Feds’ citizenship checks expanded
Agencies caught in the immigration debate; DHS system to check worker data
Editor's note: This story was updated at 2 p.m. Aug. 22, 2007. Please go to Corrections & Clarifications to see what has changed.
The Bush administration has thrown federal agencies into the heat of the immigration debate. It is requiring agencies to use a database to match the Social Security numbers and personal information of new employees.
The goal is to make it harder for illegal immigrants to get hired. When Congress didnt pass immigration reform legislation earlier this summer, administration officials decided that the government would lead by example in applying current immigration regulations, the Office of Management and Budget said in a memo Aug. 10.
By Oct. 1, all agencies must validate the Social Security numbers of their new hires against the E-Verify database, Stephen McMillin, OMBs acting director, said in the memo to agency leaders.
E-Verify, which private-sector employers also are encouraged to use, is an enhanced version of the Basic Pilot program, which the Homeland Security Department operates in coordination with the Social Security Administration.
The E-Verify process is in line with agency plans to implement Homeland Security Presidential Directive 12, McMillin said.
The ability to verify the employment eligibility of our nations workforce is key to enforcing our immigration laws, he said.
Under the new name, E-Verify, DHS will enhance Basic Pilot with new sources of data to cross-check visa and passport information. Basic Pilot lets employers verify personal data and Social Security numbers of citizens and immigration information for noncitizens against federal databases to validate their employment eligibility, OMB said.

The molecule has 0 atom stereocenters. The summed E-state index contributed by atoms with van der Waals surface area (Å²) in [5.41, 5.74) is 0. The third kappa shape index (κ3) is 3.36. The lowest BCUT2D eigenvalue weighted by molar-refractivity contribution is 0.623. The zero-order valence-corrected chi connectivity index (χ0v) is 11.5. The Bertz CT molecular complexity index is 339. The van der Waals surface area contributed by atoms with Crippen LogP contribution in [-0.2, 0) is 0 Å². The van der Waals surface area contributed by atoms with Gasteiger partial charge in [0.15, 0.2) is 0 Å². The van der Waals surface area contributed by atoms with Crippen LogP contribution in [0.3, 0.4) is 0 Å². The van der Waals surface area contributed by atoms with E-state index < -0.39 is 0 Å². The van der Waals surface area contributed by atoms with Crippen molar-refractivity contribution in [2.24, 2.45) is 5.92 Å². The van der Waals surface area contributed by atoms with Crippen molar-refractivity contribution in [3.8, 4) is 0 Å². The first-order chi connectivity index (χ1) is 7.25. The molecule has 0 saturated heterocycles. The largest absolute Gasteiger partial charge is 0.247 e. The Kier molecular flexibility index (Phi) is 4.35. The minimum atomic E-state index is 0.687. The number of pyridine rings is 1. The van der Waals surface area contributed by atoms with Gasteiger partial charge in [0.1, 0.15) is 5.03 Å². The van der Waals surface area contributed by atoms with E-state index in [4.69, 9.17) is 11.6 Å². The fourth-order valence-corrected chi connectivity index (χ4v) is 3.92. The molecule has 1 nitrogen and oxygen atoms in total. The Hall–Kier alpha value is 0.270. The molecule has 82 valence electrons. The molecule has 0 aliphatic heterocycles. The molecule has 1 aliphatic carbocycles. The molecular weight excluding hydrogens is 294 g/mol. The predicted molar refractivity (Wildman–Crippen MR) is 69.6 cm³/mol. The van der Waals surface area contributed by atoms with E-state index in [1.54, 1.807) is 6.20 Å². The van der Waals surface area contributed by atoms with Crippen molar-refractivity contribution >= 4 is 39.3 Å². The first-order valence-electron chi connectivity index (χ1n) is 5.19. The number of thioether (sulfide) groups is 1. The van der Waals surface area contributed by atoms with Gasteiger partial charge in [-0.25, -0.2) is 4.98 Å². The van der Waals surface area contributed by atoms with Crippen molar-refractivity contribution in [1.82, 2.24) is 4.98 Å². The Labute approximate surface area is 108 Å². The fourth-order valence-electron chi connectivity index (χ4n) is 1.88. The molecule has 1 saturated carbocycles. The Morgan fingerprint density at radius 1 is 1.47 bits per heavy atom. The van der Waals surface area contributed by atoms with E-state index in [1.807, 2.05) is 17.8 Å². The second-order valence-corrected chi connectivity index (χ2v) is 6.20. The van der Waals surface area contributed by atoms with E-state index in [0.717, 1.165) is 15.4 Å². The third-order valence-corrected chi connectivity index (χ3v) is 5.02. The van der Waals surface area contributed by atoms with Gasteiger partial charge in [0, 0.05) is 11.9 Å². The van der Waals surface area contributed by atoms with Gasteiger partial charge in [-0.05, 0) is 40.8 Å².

E-Verify also will automate what has been a paper-based process, DHS officials said.
Agencies, like other employers, already require new employees to fill out DHS Form I-9s, listing proof of identification and citizenship such as drivers licenses. It can take weeks to manually check that information. Agencies currently do not use the Basic Pilot system.
Now, the hiring agency will be required to match Social Security numbers and other personal information, said Gerri Ratliff, chief of the verification division at the Citizenship and Immigration Services agency within DHS. The requirement, however, should not be a burden, she added.
Using E-Verify only means that the agency will spend, in most cases, approximately one minute verifying their new employees I-9 information, Ratliff said.
Through E-Verify, public or private employers do not have direct access to government databases. They send a query that is checked against those databases, Ratliff said.
Previously, agencies such as the Office of Personnel Management limited verification to a review of DHS-prescribed documents and completion of the I-9 form.
E-Verify is simply an additional step to immediately verify information that new employees have had to provide to agencies, as U.S. employers, since the late 1980s, an OPM spokesman said.
The systems effectiveness will depend on how it is implemented and managed, said Alethea Long-Green, director of human capital studies at the National Academy of Public Administration.
To do this in real time will be a benefit for employers, federal employers, too, she said.
OMB also urged agencies to encourage their contractors to use E-Verify. More than 200,000 companies do business with the federal government. OMB said it is working with DHS and the Federal Acquisition Regulatory Council to change the FAR to cover use of E-Verify.
DHS recently sent a letter to its major contractors encouraging them to sign up online to use the free program. It no
ed that its Immigra
ion and Customs Enforcement agency last year had stepped up efforts to identify employers who do not comply with immigration laws and made 716 criminal arrests. Many of those arrested were charged with illegally employing unauthorized workers.